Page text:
Make your choice the right choice. This was the message from Dr. Robert Colbert, the keynote speaker at the annual Office of Physician Scientist Career Development Colloquium, held on April 15 this year. Dr. Robert Colbert is the current Acting Clinical Director and Chief of the Pediatric Translational Research Branch of the National Institute of Arthritis, Musculoskeletal, and Skin Diseases (NIAMS). Dr. Colbert presented his keynote address to a full audience of MD students, MD/PhD students, and faculty. During Dr. Colbert’s keynote, he discussed the paths and choices he took toward becoming a physician-scientist, the differences between his time in traditional academia versus his current position at NIAMS, and the importance of finding both formal and informal mentors along the physician-scientist training path.
Dr. Colbert is a nationally recognized physician-scientist who has successfully built a career in translational research, balancing both clinical research and duties while simultaneously running a productive research laboratory. Prior to joining NIAMS, Dr. Colbert started his faculty career at Cincinnati Children’s Hospital Medical Center, where he eventually become Director of the Division of Rheumatology. While at Cincinnati Children’s, Dr. Colbert was also heavily involved with the University of Cincinnati College of Medicine’s Medical Scientist Training Program, for which he served as Associate Director. His training as a pediatric rheumatologist has shaped the goals of his research laboratory, which focuses on understanding the pathological basis of chronic inflammation and structural bone remodeling in spondyloarthropathies.
“Dr. Colbert is an excellent example of an accomplished physician-scientist who has utilized both his medical and research training to investigate the basic mechanisms of a debilitating group of diseases while also significantly contributing to the advancement of their clinical guidelines and treatments. His past and current contributions to training the next generation of physician-scientists are abundant.” Said Dr. Andrew Arnold, Director of the Office of Physician-Scientist Career Development. “I am thrilled our current students were able to meet with Dr. Colbert and learn more about his own training path plus his insightful perspectives on upcoming decision points for them.”
Dr. Colbert also discussed specific training opportunities at NIAMS, on the NIH Bethesda campus, for trainees at all levels, including undergraduate students, medical students, and clinical fellows. These opportunities include a year-long research scholars program, postbaccalaureate fellowships, summer internships, clinical electives, and fellowship training.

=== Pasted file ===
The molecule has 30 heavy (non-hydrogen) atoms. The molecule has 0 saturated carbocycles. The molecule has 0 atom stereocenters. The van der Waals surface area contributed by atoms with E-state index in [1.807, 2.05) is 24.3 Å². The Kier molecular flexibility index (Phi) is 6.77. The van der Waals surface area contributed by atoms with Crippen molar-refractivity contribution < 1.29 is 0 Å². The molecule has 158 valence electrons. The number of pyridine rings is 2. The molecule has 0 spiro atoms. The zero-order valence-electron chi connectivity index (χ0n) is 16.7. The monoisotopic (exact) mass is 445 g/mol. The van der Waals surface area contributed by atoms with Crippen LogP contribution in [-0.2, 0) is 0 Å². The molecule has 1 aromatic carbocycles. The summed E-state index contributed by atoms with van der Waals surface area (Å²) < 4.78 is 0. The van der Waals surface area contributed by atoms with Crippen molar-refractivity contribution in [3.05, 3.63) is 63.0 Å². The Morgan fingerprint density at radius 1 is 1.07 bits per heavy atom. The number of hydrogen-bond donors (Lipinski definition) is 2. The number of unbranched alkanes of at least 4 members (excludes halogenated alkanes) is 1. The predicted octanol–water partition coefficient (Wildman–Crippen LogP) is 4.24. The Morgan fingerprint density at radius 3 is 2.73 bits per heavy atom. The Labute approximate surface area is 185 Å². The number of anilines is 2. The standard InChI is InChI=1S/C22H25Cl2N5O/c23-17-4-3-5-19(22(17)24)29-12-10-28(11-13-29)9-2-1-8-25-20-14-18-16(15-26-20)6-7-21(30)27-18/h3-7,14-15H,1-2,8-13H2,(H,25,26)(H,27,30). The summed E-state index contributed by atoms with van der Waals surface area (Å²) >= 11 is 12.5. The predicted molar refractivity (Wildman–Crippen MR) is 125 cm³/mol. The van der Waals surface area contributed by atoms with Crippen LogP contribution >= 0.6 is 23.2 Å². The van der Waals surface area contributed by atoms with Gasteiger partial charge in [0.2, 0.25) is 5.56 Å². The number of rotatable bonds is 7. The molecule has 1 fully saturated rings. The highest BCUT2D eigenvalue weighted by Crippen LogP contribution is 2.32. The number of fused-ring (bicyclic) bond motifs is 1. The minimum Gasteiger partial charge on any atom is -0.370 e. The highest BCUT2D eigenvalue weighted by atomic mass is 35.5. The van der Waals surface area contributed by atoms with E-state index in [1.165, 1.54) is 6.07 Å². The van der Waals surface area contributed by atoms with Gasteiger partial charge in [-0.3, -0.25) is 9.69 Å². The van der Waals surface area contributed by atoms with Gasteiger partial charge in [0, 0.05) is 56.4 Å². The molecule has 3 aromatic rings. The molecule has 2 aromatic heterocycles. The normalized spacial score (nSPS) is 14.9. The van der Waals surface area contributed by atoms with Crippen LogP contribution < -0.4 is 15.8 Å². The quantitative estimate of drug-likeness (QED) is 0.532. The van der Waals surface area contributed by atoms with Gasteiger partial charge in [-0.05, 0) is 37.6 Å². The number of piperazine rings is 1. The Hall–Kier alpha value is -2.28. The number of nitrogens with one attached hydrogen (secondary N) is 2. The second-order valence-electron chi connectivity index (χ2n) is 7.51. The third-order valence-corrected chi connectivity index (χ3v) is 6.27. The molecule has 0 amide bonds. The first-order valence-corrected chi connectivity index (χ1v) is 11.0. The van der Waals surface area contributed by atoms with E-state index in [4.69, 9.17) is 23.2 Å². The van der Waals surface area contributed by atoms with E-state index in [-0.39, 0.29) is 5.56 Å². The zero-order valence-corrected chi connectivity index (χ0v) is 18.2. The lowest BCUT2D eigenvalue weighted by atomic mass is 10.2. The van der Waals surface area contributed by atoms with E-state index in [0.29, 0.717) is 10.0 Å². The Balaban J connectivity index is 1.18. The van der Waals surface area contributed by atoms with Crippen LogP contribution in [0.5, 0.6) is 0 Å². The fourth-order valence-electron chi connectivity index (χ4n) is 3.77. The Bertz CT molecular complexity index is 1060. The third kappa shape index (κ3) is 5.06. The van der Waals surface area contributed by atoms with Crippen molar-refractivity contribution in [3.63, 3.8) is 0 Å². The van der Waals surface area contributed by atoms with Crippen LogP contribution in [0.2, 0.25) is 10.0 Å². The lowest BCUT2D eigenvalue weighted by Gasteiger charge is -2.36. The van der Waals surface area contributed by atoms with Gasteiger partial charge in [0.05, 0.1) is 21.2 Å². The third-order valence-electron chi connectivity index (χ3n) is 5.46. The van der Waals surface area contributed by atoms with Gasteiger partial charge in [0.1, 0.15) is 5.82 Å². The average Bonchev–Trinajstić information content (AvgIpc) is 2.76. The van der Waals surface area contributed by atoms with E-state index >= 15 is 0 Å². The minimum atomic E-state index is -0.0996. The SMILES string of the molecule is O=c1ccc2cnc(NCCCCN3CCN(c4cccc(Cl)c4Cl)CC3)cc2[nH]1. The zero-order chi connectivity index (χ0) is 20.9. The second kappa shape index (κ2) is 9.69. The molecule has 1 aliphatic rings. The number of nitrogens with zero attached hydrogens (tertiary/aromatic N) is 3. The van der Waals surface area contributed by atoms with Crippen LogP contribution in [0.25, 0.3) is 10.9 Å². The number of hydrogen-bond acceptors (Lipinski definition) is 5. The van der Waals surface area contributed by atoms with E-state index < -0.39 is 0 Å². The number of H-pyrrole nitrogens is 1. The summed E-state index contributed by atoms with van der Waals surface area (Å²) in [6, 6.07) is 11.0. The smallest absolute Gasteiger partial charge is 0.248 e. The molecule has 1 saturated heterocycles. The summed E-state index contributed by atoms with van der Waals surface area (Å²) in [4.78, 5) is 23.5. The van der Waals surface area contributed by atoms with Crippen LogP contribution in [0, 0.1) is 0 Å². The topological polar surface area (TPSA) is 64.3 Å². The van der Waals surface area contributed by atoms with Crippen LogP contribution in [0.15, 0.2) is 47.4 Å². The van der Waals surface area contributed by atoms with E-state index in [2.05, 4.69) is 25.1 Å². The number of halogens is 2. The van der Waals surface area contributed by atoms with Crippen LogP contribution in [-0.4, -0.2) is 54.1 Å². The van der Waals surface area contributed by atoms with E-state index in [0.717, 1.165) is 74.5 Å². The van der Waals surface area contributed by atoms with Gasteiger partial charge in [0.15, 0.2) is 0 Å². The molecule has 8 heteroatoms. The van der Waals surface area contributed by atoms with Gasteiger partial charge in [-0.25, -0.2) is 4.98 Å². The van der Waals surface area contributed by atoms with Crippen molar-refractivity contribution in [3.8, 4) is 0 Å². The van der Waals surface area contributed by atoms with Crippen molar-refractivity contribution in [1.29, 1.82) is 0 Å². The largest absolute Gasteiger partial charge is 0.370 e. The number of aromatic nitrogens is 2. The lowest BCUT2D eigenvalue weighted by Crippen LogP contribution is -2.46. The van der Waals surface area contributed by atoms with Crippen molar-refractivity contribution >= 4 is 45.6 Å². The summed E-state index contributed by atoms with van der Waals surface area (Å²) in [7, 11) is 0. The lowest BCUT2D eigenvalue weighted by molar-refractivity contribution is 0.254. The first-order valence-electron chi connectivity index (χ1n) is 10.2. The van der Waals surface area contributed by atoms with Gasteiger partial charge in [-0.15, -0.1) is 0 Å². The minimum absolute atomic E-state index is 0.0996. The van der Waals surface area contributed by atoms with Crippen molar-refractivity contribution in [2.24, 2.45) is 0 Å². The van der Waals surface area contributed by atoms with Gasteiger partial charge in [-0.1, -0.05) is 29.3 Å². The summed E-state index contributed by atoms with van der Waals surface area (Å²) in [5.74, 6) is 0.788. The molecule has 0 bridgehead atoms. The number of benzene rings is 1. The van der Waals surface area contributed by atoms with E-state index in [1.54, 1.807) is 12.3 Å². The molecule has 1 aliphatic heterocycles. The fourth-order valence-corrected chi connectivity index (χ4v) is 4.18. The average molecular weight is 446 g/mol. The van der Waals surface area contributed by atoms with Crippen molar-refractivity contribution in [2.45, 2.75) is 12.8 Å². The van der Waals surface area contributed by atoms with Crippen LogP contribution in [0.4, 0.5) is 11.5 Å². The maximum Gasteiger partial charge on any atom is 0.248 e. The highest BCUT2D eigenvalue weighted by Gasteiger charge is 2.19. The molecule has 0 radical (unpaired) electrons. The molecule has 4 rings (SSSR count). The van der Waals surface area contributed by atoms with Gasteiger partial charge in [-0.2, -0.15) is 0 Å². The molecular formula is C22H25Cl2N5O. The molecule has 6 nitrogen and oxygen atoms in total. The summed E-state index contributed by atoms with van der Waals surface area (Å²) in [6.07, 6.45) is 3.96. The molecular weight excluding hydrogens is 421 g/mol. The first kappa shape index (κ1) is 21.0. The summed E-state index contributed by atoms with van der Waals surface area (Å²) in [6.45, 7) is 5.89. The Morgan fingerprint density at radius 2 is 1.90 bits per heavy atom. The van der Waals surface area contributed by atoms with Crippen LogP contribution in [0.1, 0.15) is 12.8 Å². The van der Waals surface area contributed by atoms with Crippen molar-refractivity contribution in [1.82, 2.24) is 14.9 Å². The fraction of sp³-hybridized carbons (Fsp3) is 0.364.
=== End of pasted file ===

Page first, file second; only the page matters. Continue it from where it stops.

Grace Kwon, a student member of the OPSCD Colloquium planning committee, took advantage of these opportunities as a postbaccalaureate fellow in Dr. Colbert’s research laboratory from 2012-2014 prior to starting the MD/PhD program at UConn Health. “My time at the NIAMS was especially informative in helping me to decide on choosing to enroll in a dual-degree MD/PhD program. As a first-generation college student with few, if any, examples of successful physician-scientists, Dr. Colbert was a tremendous illustration of someone with a fulfilling career in this path, and provided critical career advice and mentorship while I applied to MD/PhD programs – he continues to do so and I’m grateful he had the chance to visit UConn Health and meet with MD/PhD students here.”
Along with discussing his career trajectory and current training opportunities, Dr. Colbert also spoke about the importance of finding mentors at all stages of a career. These mentors should push you to grow, and do not all have train you in the same style. Some of the mentors Dr. Colbert touched upon in his career were his PhD thesis advisor while at the University of Rochester, his pediatric rheumatology fellowship director, and the past NIAMS Director, Dr. Stephen Katz.
“I appreciate that Dr. Colbert emphasized the importance of mentorship – the road to becoming a physician-scientist isn’t one you can do alone, and Dr. Colbert helped me realize that mentors don’t always have to be formal; older students in the program, for instance, have been incredibly supportive and important in helping me along the way when it comes to medical school coursework, exams, and now choosing a thesis laboratory in graduate school,” said Katie Discipio, a current GS3 and 5th year MD/PhD student.